Wednesday, April 16, 2014
YOLO COUNTY NEWS
99 CENTS

Justice waits no longer

Richard Joseph Hirschfield speaks to defense attorney Linda Parisi after his death sentence was read Thursday at the Sacramento Superior Courthouse. Fred Gladdis/Enterrprise photo

By
From page A1 | December 07, 2012 | Leave Comment

SACRAMENTO — The swiftness of Thursday’s verdicts surprised nearly everyone, coming just 2 1/2 hours after jurors began deliberating whether to bestow the death penalty or life in prison without parole upon convicted killer Richard Joseph Hirschfield.

But after spending three months listening to evidence in the case — some of it graphic and all of it sad — the seven-man, five-woman jury had heard all it needed to hear. And they decided that Hirschfield deserved no mercy for the brutal Dec. 20, 1980, kidnap-murders of UC Davis sweethearts John Riggins and Sabrina Gonsalves.

“None of the decisions were easy. We had a lot of emotions in the deliberation room,” jury foreman Glenn Oliveira said later. “In the end, as individuals, we all came to our own conclusion, and it was unanimous.”

Relatives of the slain couple, who sat tensely in the courtroom as the jury filed in around 2:30 p.m., wept and clutched one another’s hands as a Sacramento Superior Court clerk read the panel’s two death verdicts: one for Riggins’ murder, the other for Gonsalves’.

As they filed out of court a few minutes later, several of the jurors exchanged smiles with the victims’ families and friends. One paused to reach out to Dick Riggins, John’s father.

“It was a pleasure to shake that person’s hand,” Riggins, his wife Kate at his side, told reporters in the court hallway a few minutes later. “We owe this jury so much. …We owe a lot to everyone that’s been involved.”

Hirschfield, 63, showed no apparent reaction to the jury’s sentencing recommendation. The clerk polled the jurors, and Hirschfield turned in his seat to gaze at them as each affirmed the verdicts were correct as read.

Judge Michael W. Sweet scheduled Hirschfield’s sentencing hearing for Jan. 25, at which time he’ll also hear a defense bid to modify the sentence to life in prison without the possibility of parole. Sweet asked Hirschfield whether he waived his right to a speedier disposition.

“That’s fine,” Hirschfield replied, one of the few times he’s spoken aloud in the courtroom in the past eight years.

Family reacts

The verdicts bring a near-end to the case that began 32 years ago this month with the abductions of Riggins and Gonsalves, both 18-year-old UCD freshmen, on a foggy night five days before Christmas — a crime that shook Davis to its core and changed the way many parents watched over their children.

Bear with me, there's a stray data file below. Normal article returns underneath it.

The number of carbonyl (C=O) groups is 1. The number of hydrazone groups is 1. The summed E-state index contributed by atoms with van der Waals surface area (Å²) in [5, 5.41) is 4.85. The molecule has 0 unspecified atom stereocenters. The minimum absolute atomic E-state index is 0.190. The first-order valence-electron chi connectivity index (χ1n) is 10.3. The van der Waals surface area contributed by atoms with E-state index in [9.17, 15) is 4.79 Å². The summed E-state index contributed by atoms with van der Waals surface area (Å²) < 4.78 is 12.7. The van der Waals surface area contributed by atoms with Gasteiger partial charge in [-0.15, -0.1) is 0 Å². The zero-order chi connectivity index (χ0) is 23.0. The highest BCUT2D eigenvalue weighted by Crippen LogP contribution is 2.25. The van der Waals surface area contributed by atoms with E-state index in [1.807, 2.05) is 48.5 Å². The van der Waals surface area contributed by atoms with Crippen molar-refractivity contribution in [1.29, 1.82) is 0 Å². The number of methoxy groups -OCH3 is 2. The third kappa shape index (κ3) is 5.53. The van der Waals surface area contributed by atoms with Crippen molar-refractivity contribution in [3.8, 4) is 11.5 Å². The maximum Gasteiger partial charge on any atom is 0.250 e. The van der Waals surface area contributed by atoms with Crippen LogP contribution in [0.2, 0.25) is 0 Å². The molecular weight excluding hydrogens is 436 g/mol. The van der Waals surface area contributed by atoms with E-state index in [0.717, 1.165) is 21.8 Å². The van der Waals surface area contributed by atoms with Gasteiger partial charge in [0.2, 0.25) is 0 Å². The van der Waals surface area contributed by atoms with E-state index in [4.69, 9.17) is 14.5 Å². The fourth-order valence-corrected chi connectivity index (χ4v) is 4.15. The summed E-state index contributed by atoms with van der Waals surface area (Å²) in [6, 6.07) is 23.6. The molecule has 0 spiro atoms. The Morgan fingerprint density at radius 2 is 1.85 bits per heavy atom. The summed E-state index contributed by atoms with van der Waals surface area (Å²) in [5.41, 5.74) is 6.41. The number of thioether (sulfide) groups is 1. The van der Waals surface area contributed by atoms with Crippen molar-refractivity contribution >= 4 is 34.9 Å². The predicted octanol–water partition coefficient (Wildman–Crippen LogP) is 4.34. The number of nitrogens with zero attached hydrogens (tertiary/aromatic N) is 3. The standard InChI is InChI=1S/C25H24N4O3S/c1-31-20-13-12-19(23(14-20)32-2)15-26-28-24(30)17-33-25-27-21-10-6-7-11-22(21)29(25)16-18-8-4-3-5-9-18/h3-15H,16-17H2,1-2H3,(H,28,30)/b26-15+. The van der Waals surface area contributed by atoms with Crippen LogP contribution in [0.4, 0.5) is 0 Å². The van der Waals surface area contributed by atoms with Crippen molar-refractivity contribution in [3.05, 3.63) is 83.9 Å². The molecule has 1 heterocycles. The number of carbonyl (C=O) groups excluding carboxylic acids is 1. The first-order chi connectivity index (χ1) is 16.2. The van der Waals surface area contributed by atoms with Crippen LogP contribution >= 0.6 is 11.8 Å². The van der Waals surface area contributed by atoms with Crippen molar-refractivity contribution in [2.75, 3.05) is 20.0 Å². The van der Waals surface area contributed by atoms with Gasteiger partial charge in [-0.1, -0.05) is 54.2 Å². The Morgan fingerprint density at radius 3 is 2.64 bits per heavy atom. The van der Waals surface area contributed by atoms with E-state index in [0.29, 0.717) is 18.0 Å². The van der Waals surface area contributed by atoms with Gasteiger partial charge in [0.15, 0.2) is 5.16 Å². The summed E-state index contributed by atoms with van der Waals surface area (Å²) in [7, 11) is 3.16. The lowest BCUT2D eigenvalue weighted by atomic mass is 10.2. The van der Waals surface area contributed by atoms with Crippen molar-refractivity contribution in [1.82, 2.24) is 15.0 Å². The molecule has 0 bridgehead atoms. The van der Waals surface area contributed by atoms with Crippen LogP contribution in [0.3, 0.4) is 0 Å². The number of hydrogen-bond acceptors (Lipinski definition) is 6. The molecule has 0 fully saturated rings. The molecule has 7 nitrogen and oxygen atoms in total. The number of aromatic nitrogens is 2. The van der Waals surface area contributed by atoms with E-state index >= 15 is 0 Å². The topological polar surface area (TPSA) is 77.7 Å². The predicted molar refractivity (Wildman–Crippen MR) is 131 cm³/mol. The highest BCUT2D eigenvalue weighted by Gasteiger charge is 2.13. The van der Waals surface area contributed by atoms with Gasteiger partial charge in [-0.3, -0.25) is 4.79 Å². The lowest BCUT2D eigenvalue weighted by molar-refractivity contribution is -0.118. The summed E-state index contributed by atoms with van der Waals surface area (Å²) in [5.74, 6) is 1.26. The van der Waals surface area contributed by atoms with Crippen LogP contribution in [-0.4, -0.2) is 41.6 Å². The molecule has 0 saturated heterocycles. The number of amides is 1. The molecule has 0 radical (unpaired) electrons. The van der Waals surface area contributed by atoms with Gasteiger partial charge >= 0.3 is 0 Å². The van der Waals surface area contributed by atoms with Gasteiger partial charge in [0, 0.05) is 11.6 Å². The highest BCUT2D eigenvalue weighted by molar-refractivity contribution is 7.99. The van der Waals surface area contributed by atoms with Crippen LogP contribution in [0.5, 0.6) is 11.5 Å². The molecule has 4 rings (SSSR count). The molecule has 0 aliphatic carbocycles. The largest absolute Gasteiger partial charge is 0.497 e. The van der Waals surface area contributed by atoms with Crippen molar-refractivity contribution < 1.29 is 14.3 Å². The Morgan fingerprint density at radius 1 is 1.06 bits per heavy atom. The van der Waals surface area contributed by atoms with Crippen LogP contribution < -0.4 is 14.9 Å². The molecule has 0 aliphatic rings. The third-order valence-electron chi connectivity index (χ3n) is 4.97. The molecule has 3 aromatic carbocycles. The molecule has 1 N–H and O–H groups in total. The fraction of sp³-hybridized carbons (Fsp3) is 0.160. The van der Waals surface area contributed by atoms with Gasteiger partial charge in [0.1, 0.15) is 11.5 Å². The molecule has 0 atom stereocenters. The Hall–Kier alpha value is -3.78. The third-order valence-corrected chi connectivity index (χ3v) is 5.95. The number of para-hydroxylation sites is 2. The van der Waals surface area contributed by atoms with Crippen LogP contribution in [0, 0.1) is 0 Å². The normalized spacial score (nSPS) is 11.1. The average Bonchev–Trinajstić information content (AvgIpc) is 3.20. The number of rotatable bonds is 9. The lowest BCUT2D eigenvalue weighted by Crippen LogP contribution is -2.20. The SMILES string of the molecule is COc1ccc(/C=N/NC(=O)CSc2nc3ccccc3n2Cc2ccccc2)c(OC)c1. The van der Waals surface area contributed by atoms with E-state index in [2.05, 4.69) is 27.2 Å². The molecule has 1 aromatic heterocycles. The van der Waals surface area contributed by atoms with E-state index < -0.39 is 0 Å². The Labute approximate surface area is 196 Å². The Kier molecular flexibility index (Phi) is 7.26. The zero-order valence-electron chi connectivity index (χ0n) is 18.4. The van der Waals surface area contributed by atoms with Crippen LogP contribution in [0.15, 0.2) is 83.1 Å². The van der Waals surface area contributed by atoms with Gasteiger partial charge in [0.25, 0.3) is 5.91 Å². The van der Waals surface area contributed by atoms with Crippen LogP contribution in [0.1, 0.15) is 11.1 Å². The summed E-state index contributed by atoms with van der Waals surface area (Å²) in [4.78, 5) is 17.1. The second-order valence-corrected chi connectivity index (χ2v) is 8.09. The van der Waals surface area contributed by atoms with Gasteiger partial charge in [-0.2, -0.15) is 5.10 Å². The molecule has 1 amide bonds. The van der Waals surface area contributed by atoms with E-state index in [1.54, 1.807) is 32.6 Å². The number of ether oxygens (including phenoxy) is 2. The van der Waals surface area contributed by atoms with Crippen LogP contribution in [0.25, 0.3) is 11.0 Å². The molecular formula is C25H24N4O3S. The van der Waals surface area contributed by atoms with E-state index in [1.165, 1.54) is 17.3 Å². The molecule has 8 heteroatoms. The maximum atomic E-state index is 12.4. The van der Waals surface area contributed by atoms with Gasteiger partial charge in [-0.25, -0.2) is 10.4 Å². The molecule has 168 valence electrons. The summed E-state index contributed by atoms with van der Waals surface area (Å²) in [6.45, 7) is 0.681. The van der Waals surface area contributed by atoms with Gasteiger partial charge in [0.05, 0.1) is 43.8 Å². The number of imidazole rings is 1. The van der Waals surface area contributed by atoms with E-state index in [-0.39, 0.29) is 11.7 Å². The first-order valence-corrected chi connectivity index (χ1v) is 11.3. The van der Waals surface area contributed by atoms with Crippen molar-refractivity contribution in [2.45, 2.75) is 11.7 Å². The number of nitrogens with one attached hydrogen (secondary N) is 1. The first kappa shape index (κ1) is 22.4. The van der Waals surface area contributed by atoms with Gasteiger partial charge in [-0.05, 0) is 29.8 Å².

The couple, who were also youth recreation leaders, had just come from ushering a performance of “The Davis Children’s Nutcracker.” Their bodies were found two days later in a Folsom-area ravine, their heads wrapped in duct tape, their throats viciously slashed.

Hirschfield was convicted of the murders Nov. 5, along with three special circumstances — multiple murders, kidnapping and oral copulation, which prosecutors say he forced Gonsalves to perform — that sent the trial into the three-day penalty phase.

The victims’ families realize that Hirschfield may never see execution, given his age and the lengthy appellate process. But they say death is the appropriate penalty nonetheless, given Hirschfield’s criminal history that included rape and child molestations in addition to the 1980 murders.

“He took the lives of two wonderful people, and if he spends the rest of his life with the stigma and the isolation of death row, that’s good enough,” said Andrea Gonsalves Rosenstein, Sabrina’s sister. “If that’s the best justice that California can offer, we’ll take it.”

Kim Gonsalves, Sabrina’s mother, said she’s relieved to see the ordeal come to an end.

“I don’t know if it’s what they call closure, because we still have to live with their deaths,” Gonsalves said in a phone interview Thursday from her Hawaii home. “But I don’t have to worry about him anymore. He’s taken care of.”

Thursday marked the first time the families were able to reach out to the jury, who for months were admonished to avoid talking or reading about the case. Several jurors made their way to the courthouse’s first floor, where the victims’ relatives greeted them with handshakes and hugs.

Oliveira, the foreman, said Hirschfield “got exactly what he deserves.” He described Hirschfield’s lack of emotion and remorse during the three-month trial as “disturbing.”

“I think he’s somebody that has always, at least part of his life, tried to put fear into people,” said Oliveria, 39. “His reign of terror, his reign of fear over people, it’s over.”

Oliveira said the panel was swayed largely by the case’s DNA evidence, extracted from a semen-stained blanket that one prosecution expert said matched Hirschfield’s genetic profile with 1-in-240-trillion odds. The 2002 suicide of Hirschfield’s younger brother, who penned a note placing himself at the murder scene, served as strong corroboration, he added.

Less compelling, Oliveira said, was the mitigating evidence offered by the defense, who said Hirschfield was the product of an abusive, “chaotic” childhood and suffered from brain abnormalities that may have affected his behavior as he grew to adulthood.

“A lot of children have tough childhoods. A lot of children choose the wrong path, and other children rise above it,” Oliveira said. However, “I think the defense did the best they could with what they had.”

Appeal planned